1 From the Division of Gastroenterology and Hepatology (T.G.S., R.T.C., A.T.C.) and the Clinical and Translational Epidemiology Unit (T.G.S., A.T.C.), Department of Medicine, Massachusetts General Hospital, Harvard Medical School (T.G.S., R.T.C., A.T.C.), Broad Institute (R.T.C., A.T.C.), and the Department of Immunology and Infectious Diseases, Harvard T.H. Chan School of Public Health (A.T.C.) - all in Boston; the Department of Infectious Diseases, School of Medical Sciences, Faculty of Medicine and Health (A.-S.D.), and the Department of Pediatrics (J.F.L.), Örebro University Hospital, Örebro, and the Department of Infectious Diseases, Karolinska University Hospital (S.A.), the Department of Medicine Huddinge (S.A.), and the Department of Medical Epidemiology and Biostatistics (J.F.L.), Karolinska Institutet, Stockholm - all in Sweden; and the Department of Medicine, Columbia University College of Physicians and Surgeons, New York (J.F.L.).
BACKGROUND: More information is needed about the long-term effects of low-dose aspirin (≤160 mg) on incident hepatocellular carcinoma, liver-related mortality, and gastrointestinal bleeding in persons with chronic hepatitis B or hepatitis C virus infection.
METHODS: Using nationwide Swedish registries, we identified all adults who received a diagnosis of chronic hepatitis B or hepatitis C from 2005 through 2015 and who did not have a history of aspirin use (50,275 patients). Patients who were starting to take low-dose aspirin (14,205 patients) were identified by their first filled prescriptions for 90 or more consecutive doses of aspirin. We constructed a propensity score and applied inverse probability of treatment weighting to balance baseline characteristics between groups. Using Cox proportional-hazards regression modeling, we estimated the risk of hepatocellular carcinoma and liver-related mortality, accounting for competing events.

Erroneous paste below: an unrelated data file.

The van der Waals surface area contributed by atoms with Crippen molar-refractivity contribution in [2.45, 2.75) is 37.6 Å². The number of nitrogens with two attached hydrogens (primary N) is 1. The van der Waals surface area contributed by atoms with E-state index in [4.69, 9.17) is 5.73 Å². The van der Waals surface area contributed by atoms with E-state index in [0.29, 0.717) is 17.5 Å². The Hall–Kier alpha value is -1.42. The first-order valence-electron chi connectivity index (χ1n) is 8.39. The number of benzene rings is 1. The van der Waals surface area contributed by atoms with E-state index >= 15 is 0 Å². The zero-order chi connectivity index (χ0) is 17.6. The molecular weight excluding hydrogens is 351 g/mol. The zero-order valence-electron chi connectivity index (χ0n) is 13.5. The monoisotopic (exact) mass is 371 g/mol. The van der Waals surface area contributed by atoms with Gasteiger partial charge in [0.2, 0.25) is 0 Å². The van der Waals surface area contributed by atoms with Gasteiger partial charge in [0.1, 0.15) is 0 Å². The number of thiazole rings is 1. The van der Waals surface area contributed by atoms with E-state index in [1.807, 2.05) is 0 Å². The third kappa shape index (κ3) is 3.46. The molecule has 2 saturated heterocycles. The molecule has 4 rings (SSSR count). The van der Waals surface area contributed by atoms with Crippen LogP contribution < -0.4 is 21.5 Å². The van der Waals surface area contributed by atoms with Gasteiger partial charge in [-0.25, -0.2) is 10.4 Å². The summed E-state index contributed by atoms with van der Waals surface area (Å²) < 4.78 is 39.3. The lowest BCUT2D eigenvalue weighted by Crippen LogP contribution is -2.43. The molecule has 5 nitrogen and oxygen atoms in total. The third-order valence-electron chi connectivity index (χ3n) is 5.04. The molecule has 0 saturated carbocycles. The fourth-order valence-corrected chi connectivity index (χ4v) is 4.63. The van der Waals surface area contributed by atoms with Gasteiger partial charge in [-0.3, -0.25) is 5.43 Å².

RESULTS: With a median of 7.9 years of follow-up, the estimated cumulative incidence of hepatocellular carcinomawas 4.0% among aspirin users and 8.3% among nonusers of aspirin (difference, -4.3 percentage points; 95% confidence interval [CI], -5.0 to -3.6; adjusted hazard ratio, 0.69; 95% CI, 0.62 to 0.76). This inverse association appeared to be duration-dependent; as compared with short-term use (3 months to <1 year), the adjusted hazard ratios were 0.90 (95% CI, 0.76 to 1.06) for 1 to less than 3 years of use, 0.66 (95% CI, 0.56 to 0.78) for 3 to less than 5 years of use, and 0.57 (95% CI, 0.42 to 0.70) for 5 or more years of use. Ten-year liver-related mortality was 11.0% among aspirin users and 17.9% among nonusers (difference, -6.9 percentage points [95% CI, -8.1 to -5.7]; adjusted hazard ratio, 0.73 [95% CI, 0.67 to 0.81]). However, the 10-year risk of gastrointestinal bleeding did not differ significantly between users and nonusers of aspirin (7.8% and 6.9%, respectively; difference, 0.9 percentage points; 95% CI, -0.6 to 2.4).
CONCLUSIONS: In a nationwide study of patients with chronic viral hepatitis in Sweden, use of low-dose aspirin was associated with a significantly lower risk of hepatocellular carcinoma and lower liver-related mortality than no use of aspirin, without a significantly higher risk of gastrointestinal bleeding. (Funded by the National Institutes of Health and others.).